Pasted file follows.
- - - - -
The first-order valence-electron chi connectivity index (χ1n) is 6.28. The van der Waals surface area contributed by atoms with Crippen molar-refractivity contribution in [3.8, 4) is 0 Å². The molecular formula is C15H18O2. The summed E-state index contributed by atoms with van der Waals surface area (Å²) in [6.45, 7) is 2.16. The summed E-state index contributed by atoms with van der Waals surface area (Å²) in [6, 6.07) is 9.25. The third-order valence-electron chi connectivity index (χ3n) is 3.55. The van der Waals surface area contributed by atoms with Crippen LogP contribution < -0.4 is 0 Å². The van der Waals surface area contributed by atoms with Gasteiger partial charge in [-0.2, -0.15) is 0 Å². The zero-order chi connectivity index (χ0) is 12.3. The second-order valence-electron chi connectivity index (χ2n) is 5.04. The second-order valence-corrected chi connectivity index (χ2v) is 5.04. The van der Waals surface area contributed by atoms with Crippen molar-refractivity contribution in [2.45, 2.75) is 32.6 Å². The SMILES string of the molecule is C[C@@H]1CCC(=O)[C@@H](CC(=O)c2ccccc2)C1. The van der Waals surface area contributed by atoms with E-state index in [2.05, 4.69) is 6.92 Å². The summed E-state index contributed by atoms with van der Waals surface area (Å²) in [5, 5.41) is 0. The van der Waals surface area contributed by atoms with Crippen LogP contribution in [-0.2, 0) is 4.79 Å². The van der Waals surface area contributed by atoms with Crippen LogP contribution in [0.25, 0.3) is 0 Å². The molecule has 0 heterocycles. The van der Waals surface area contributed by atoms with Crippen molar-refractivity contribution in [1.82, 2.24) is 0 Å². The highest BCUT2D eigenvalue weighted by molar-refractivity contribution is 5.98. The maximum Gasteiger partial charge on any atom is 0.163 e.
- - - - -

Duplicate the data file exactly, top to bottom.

The first-order valence-electron chi connectivity index (χ1n) is 6.28. The van der Waals surface area contributed by atoms with Crippen molar-refractivity contribution in [3.8, 4) is 0 Å². The molecular formula is C15H18O2. The summed E-state index contributed by atoms with van der Waals surface area (Å²) in [6.45, 7) is 2.16. The summed E-state index contributed by atoms with van der Waals surface area (Å²) in [6, 6.07) is 9.25. The third-order valence-electron chi connectivity index (χ3n) is 3.55. The van der Waals surface area contributed by atoms with Crippen LogP contribution < -0.4 is 0 Å². The van der Waals surface area contributed by atoms with Gasteiger partial charge in [-0.2, -0.15) is 0 Å². The zero-order chi connectivity index (χ0) is 12.3. The second-order valence-electron chi connectivity index (χ2n) is 5.04. The second-order valence-corrected chi connectivity index (χ2v) is 5.04. The van der Waals surface area contributed by atoms with Crippen molar-refractivity contribution in [2.45, 2.75) is 32.6 Å². The SMILES string of the molecule is C[C@@H]1CCC(=O)[C@@H](CC(=O)c2ccccc2)C1. The van der Waals surface area contributed by atoms with E-state index in [2.05, 4.69) is 6.92 Å². The summed E-state index contributed by atoms with van der Waals surface area (Å²) in [5, 5.41) is 0. The van der Waals surface area contributed by atoms with Crippen LogP contribution in [-0.2, 0) is 4.79 Å². The van der Waals surface area contributed by atoms with Crippen LogP contribution in [0.25, 0.3) is 0 Å². The molecule has 0 heterocycles. The van der Waals surface area contributed by atoms with Crippen molar-refractivity contribution in [1.82, 2.24) is 0 Å². The highest BCUT2D eigenvalue weighted by molar-refractivity contribution is 5.98. The maximum Gasteiger partial charge on any atom is 0.163 e.